Archaeology Making the News – A Service of the Center for Desert Archaeology
– Old Pueblo Archaeology Offers Hands-On Archaeological Experiences: “It was absolutely a wonderful experience,” says Dema Gard, a teacher at a Montessori Education Center in Mesa. Gard took a group of children to the site in the fall. “They learned a lot about how to appreciate artifacts and how careful they have to be when digging.” Located in Marana, the site is being excavated by Old Pueblo Archaeology, a nonprofit group working to protect archaeological sites. . It’s one of the oldest ongoing digs in the state, says Allen Dart, director of the group. There is no cost to watch the archaeologists work. And for $38, you can actually get down in the dirt and search for artifacts beside the experts.
– Architectural Salvage as Preservation’s Last Resort: In a year when we celebrated the reopening of the gorgeous, 75-year-old Art Deco Fox Theatre in Tucson, we should probably be satisfied with saving pieces of a 40-year-old hospital whose modern architecture struck many as bland, if not downright ugly. Sun Belt progress has laid waste to century-old neighborhoods in the Old Pueblo. Tucson General Hospital, which stood for only 40 years on North Campbell Avenue, didn’t stand a chance. Parts of the golden sunshade from the south face of the hospital, though, were salvaged and will be affixed to a new education building at Reid Park Zoo – a partial victory for preservationists who wanted to save the entire building.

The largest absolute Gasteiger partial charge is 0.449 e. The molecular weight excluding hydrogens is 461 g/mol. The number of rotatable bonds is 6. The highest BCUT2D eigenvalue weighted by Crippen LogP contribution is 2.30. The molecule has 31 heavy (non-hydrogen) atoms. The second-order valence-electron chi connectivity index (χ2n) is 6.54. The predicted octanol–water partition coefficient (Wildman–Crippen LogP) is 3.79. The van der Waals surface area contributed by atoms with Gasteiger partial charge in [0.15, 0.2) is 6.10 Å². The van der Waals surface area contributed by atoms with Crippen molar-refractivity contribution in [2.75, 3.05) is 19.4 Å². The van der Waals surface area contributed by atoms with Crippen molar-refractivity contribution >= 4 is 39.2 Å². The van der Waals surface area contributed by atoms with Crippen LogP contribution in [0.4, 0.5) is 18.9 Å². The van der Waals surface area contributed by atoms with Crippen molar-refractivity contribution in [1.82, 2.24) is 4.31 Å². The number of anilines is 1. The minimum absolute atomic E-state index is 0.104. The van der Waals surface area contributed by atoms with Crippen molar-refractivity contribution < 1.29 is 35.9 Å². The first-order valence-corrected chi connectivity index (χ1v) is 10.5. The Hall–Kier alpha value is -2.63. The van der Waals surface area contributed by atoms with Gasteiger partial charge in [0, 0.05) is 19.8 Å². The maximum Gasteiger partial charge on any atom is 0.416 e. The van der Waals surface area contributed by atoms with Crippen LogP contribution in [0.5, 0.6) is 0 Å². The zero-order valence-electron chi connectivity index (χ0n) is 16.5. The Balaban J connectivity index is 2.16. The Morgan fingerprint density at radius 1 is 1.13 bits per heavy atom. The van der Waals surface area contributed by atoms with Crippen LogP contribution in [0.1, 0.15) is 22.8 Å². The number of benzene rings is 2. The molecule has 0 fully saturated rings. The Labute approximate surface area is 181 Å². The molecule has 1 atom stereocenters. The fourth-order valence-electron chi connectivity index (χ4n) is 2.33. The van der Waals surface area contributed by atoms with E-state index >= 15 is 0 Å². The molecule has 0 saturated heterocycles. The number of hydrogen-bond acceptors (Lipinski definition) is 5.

– Travel/Heritage Tourism – An Archaeological Spring Break: Let the spring break crowd get their party started in Cancun, Las Vegas and Panama City, Fla., you’ve got better places to play, like Colorado, Utah, New Mexico and Wyoming.
http://tinyurl.com/r6oqd – The Coloradoan
– Arizona Archaeology Month Expo: Arizona Archaeology Month Expo at Tubac Presidio State Historical Park. Friday March 3 & Saturday March 4, 2006. 10 a.m. to 4 p.m. each day. In the Tubac Presidio compound. Open to the public with free admission. Learn about archaeological research and education projects being conducted throughout Arizona. Lots of displays and hands-on activities for all ages. Booths, refreshments, tours, raffles, crafts, entertainment, etc. Over 40 organizations will be represented. For more information, call the State Historic Preservation Office at 602-542-7138.